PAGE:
Raymond and Nina Cowan aren’t sure their life is remarkable enough for a newspaper story.

Oh things have happened down through the years — nice memories, or little things here and there that years later turn out to be a sort of brush with fame. But, Raymond tells a reporter with a notebook who showed up at a reception in the Cowans’ honor, “We haven’t done anything too remarkable, I don’t think. We just did the best we could with what we had.”

They were born and raised in Milburn, in McCulloch County.

“Do you know where Milburn is?” Ray asked the reporter. “Not too many people do.”

It was a good place to grow up, for them, though. Married now for 66 years, they smile affectionately at each other, and asked if they were high school sweethearts, Nina’s face lights up in a smile and Ray whispers in a confessional tone, “We were grade school sweethearts.”

They graduated high school in 1940, married in 1942 and had been married just a couple of months when Ray enlisted in the Army Air Corps.

“The unit we were attached to was stationed in China,” Ray remembers. “Our assignment was to intercept the Japanese code. My job was to get the messages to Gen. (Claire L.) Chennault — head of the Flying Tigers.”

Messages had to be taken to Chennault in person, Ray Cowan said. “They couldn’t risk the information getting in the hands of the wrong person.”

Home from the war, Ray went to college at Howard Payne, graduated and got his first teaching job at Zephyr.

“It was a little old school, like where we were from, and we were happy, very happy there. I still have a very fond place in my heart for Zephyr,” Ray Cowan said.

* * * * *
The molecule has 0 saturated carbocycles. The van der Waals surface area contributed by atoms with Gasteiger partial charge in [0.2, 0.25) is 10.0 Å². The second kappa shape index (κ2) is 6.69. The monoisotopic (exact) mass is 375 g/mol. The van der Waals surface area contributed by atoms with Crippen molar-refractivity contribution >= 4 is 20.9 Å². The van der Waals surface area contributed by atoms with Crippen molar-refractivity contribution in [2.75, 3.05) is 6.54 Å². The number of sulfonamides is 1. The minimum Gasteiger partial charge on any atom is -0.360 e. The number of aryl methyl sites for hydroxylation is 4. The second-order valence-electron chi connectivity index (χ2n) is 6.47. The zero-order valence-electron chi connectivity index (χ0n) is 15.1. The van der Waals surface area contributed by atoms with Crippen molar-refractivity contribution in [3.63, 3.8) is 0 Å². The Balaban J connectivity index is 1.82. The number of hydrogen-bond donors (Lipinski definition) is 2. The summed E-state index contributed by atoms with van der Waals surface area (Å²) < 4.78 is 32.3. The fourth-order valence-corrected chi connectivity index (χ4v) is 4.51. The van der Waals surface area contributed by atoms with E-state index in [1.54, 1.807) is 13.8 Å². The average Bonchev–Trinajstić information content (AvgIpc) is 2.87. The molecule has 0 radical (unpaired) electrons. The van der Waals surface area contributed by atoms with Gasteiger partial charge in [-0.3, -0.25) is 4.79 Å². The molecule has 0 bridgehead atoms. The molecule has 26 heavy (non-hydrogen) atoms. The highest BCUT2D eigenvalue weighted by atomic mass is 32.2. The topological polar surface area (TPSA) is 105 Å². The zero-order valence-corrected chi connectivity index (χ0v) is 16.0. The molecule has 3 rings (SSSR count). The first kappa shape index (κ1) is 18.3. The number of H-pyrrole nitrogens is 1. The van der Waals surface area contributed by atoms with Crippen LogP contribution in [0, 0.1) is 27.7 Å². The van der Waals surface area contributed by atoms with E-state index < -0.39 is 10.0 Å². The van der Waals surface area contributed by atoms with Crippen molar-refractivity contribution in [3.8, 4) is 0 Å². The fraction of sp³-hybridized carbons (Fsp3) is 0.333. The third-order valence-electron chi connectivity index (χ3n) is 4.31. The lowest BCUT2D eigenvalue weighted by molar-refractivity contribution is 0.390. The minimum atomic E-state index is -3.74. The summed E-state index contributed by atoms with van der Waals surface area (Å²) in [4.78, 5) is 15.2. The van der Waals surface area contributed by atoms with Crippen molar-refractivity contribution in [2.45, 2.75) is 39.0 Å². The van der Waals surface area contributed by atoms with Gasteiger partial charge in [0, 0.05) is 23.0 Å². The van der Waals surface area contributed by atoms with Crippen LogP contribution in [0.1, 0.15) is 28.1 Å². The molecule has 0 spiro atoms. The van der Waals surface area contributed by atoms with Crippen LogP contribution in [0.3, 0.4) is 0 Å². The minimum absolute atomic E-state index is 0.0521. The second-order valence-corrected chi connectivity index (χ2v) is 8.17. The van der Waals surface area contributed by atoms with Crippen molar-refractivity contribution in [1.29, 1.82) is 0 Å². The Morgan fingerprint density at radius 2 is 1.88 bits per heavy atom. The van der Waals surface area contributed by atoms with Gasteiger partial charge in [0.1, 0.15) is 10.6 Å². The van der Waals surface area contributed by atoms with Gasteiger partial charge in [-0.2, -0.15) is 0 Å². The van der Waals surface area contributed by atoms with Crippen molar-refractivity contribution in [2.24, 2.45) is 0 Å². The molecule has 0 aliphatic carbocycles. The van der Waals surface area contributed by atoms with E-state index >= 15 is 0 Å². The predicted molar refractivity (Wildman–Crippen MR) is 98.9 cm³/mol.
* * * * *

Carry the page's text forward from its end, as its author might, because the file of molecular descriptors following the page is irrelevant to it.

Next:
“But we only stayed a year at Zephyr. A job at Santa Anna opened up and it paid $300 more a year. In those days, you’d move for $300 more a year,” Nina said.

And that’s how it was in their early teaching days. From Santa Anna the Cowans moved to Wingate — close enough to Abilene for Nina Cowan to commute to Hardin-Simmons and get her degree. And she became a teacher. She taught first grade at Wingate, Blackwell and Abilene Jackson.

Raymond Cowan, meanwhile, tried his hand at administration, but the classroom was where he loved to be, and went back to that after two years. Then for years he coached and taught at Abilene Madison Junior High.

Then, after 30 years teaching, Ray Cowan went to work at Hendrick Home for Children.

“We had some good years there,” he said softly.

The Cowans raised two daughters, who followed their parents and became educators themselves.

Their oldest daughter, Sandra Rha, died of breast cancer in 2001. She had been the school counselor at Norman Elementary in Abilene.

Their younger daughter is a principal at Fayetteville, Ark., and Ray and Nina are packing up, selling their home, and moving to Fayetteville to live near her.

Since his retirement from Hendrick, Ray Cowan has worked at local funeral homes. On June 24, the staff at Davis-Morris Funeral Home honored the couple with a reception.

“When we got here, to the party, a lady came up to me and asked me if I knew who she was. I knew something was familiar around her eyes, but I couldn’t say I knew her,” Ray Cowan said.

The woman had been a student of his at Zephyr, and Ray remembered then how she’d been a tiny little girl. Her family had been poor, he said, and the other children weren’t very nice to her.

“I knew she needed love,” Ray said, “but there wasn’t time or really a way to do very much. But I remember I would take her hands in mine — she was little and light — and she just smiled. I tried to do that every day.

“She told me today, all these years later, how much that meant to her. I can’t tell you how that touched me. It means a lot to know maybe what you did in your life made a difference.”